• Credence MedSystems has designed an award-winning Companion Safety Syringe System which provides three different options for injectables that improve patient safety.
  • They have done this without the change that drug research companies usually have to incorporate in combination product development.

THE SYSTEMS
Staked System
  • If a pre-attached needle is the optimum delivery method, the "Credence Companion® Staked Needle Syringe allows the use of existing drug container components and provides integrated automatic needle retraction and reuse prevention. The platform scales to allow 1ml Long, 2.25ml and other barrel sizes."
Luer Syringe
  • If a medication delivery requires needle-choice flexibility, Credence Meds "Guide-On Needle Cover" ensures the proper needle attachment.
  • "The user is notified that the injection is complete, and then the needle retracts automatically and permanently into the barrel of the syringe."
Dual Chamber Reconstitution Syringe
  • When an injection requires a mixture of two components immediately before delivery, this design allows both solutions to be stored in a single syringe, which mixes them just before injection.

THE RESULT
  • All three systems improve patient safety using retractable needles, which prevent both accidental sticks by needles and patients reusing needles.
  • The reconstitution syringe not only allows drug companies more options in creating formulations but allows patients who previously were hospitalized to ensure correct administration of drugs, the ability to go home and treat themselves.
Part
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Part
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Importance of Human-Centric Design- Healthcare/Pharma

The patient-centered approach is a well-connected web, where one dot connects to the other. Shifts in the current mindset, transparency, patient’s education, narratives and the aid of technology are drawing the scenario for the future of health.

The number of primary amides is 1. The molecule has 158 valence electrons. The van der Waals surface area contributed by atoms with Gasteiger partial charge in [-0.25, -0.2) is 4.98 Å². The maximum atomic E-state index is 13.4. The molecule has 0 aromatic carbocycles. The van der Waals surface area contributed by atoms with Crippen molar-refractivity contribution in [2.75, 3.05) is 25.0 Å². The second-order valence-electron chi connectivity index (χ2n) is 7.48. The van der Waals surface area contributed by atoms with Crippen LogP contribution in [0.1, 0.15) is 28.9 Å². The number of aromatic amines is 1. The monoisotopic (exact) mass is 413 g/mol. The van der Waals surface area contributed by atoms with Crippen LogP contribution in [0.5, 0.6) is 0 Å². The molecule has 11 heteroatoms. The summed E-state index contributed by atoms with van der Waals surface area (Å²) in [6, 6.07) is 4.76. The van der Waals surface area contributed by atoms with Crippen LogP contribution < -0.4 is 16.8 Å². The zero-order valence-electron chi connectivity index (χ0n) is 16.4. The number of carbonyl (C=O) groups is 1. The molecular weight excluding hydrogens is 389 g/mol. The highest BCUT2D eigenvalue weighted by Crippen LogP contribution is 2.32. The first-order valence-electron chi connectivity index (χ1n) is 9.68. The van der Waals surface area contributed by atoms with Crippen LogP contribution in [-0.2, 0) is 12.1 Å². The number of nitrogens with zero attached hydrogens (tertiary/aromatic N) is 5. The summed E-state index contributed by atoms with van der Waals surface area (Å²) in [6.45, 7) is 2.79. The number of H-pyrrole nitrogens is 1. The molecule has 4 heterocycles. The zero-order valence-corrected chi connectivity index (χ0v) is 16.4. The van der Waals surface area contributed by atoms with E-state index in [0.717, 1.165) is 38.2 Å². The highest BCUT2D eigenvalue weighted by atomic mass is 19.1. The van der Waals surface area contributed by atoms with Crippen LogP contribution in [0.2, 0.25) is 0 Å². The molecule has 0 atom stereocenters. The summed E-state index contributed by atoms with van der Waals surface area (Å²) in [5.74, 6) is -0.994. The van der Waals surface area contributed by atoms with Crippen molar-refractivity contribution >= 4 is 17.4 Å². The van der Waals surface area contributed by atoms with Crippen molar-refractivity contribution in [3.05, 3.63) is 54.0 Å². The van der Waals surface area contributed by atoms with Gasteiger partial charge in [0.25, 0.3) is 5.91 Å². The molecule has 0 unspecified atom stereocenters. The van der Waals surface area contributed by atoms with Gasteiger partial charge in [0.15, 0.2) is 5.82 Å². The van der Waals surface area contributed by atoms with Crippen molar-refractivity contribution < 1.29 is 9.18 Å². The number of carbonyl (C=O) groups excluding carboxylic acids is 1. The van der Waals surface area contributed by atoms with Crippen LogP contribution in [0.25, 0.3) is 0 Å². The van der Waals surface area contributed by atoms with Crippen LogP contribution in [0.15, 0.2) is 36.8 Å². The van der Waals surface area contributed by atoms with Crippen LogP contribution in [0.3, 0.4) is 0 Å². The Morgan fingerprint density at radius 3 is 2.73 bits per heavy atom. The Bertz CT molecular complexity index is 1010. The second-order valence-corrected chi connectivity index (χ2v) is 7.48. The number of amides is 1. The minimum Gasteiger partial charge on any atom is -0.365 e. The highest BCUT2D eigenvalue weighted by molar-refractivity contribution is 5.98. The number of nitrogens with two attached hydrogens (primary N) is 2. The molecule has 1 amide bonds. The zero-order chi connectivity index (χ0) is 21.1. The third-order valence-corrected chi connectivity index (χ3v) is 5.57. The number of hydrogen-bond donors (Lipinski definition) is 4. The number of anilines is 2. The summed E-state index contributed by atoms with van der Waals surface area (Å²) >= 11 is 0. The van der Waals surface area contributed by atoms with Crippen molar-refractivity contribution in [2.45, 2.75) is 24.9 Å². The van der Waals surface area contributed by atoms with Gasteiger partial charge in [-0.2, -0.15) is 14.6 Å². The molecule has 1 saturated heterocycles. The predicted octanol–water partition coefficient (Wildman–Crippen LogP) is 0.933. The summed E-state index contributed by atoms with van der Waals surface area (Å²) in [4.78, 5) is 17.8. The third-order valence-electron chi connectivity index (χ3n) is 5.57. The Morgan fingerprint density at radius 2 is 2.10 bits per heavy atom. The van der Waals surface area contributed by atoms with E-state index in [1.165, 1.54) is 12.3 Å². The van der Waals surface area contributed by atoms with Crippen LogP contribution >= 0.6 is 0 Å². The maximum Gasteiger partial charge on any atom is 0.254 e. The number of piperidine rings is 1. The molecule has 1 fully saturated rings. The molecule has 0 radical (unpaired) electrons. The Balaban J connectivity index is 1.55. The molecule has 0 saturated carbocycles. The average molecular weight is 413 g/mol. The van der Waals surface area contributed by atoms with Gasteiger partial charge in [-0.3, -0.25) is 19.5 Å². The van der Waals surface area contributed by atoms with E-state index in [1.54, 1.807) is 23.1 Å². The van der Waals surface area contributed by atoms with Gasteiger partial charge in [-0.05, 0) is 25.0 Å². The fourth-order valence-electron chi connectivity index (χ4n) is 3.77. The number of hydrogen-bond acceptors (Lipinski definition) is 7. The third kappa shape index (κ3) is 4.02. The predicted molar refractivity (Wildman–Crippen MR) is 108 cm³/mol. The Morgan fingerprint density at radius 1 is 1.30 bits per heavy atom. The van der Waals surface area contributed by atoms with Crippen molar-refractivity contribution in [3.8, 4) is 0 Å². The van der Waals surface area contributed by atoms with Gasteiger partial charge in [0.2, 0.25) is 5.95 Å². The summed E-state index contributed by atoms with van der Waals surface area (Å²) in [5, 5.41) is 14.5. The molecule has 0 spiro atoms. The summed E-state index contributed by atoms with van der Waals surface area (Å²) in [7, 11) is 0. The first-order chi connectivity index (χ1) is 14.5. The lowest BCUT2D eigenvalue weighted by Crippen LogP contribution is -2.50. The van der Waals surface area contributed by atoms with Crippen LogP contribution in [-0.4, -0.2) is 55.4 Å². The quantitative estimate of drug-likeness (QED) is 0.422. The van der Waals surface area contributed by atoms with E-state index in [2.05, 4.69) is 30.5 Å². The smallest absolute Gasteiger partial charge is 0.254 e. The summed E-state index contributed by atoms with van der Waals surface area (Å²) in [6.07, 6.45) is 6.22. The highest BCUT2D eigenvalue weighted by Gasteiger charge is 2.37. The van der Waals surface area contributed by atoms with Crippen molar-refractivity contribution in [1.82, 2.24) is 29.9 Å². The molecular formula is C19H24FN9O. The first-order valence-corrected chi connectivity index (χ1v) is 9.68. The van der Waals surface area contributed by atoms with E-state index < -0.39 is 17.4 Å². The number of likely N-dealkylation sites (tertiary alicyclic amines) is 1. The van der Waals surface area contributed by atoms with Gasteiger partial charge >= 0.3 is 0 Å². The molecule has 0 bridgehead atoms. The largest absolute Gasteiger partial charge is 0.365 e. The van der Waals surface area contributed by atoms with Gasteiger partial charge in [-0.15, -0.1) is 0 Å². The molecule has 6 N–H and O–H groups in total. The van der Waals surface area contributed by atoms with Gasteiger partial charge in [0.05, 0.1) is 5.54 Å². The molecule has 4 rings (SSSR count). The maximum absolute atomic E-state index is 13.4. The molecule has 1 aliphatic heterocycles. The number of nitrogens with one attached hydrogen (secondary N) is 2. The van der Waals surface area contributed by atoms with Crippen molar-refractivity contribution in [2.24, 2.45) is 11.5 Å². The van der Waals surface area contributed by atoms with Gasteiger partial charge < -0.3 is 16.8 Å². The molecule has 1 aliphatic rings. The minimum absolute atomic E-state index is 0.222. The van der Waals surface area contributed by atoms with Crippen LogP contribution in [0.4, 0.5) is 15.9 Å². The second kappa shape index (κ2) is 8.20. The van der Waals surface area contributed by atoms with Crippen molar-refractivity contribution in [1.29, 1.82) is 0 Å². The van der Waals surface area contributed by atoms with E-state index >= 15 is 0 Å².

Pharmaceutical Companies

A SHIFT IN THE CULTURAL MINDSET — UNDERSTANDING PATIENTS' NEEDS
  • Patient-centricity demands a shift in the cultural mindset within the pharmaceutical industry, that involves listening to and partnering with patients, understanding their perspectives instead of inserting their views into the already established model.
  • A shift from disease-centered to patient-centered would require a change in the organizational model, encompassing all levels, from R&D to marketing, to capture patients’ insights and perspectives and respond to their needs.
  • This, in turn, would improve the information available to patients and physicians about risks and benefits as well as the relevance of new products, when it comes to matching the self-identified needs of patients.
  • However, the replacement of “brand strategy” with “patient strategy” is not enough. The process must start with the patient and not the commercial product in mind. The strategy should be based on understanding the patient journey and breakpoints such as diagnosis, new symptoms, relapse, the start of new medication, and adverse events.
  • A better understanding of the patient experiences at critical points or breakpoints will help determine what points would benefit most from pharmaceutical input. Discussions involving patient-value tables can be used to validate solutions and understand what patients are seeking or need.
  • UCB addressed that with medication for Parkinson's disease by noticing that patients with the disease need to take their medication daily at the same time, given how sensitive their motor function is to changes. When these patients are hospitalized for a different reason, hospitals rarely have the medication for control of motor symptoms readily available, this leads to their motor function deteriorating due to the delay and it takes longer for them to be discharged.